IN TAXCO I STUDIED THE CITY AND LANDSCAPE in as much depth as possible. I was fascinated by the problems of painting blue sky, blue mountains and the curious luminous blue of the jacaranda trees, as painting for me has always been visual problem solving rather than internal invention.

Taxco is nearly seven thousand feet up in the mountains south west of Mexico City. It is a city of silver, the mine below and the sound of silver being worked and the blue silver light of mountain air. The great eighteenth century church of Santa Prisca dominates the landscape in form like an antique rocket launcher.

It is a city of silver, the mine below and the sound of silver being worked and the blue silver light of mountain air.

My painting place, a long shaded veranda, beside my little room at the hotel Victoria overlooked the valley and the townscape. I had no preconceived ideas from other painters’ interpretations of Taxco, through strangely the painter who came to mind was Nicholas Poussin, perhaps because of his use of light, but more that the buildings belonging to the mine recalled his distant towns and temples.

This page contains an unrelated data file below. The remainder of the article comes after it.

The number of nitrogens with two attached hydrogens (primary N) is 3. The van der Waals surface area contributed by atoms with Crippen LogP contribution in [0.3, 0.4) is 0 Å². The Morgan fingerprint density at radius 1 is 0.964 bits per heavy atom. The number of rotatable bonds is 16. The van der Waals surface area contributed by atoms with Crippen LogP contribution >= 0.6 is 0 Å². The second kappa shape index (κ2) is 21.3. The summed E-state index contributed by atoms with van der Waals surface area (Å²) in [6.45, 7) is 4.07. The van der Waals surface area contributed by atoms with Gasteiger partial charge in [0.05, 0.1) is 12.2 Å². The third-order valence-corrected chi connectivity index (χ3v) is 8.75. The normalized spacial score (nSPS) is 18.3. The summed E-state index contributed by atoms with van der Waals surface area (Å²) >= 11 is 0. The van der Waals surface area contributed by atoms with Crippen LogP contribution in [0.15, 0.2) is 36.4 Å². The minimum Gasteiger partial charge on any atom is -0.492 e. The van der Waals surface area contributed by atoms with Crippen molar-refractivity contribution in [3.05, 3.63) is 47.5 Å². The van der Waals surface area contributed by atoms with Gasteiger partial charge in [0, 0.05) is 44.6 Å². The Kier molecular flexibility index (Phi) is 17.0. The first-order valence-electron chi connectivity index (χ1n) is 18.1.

The paintings of the market are about my life interest in good food and people. The clothesline paintings were done in Mexico City in the little garden of my friend and fellow painter Phil Kelly. The clothes drying quickly in the sun inFebruary were flags of celebration, having come from an Irish winter.

PhilippaMexico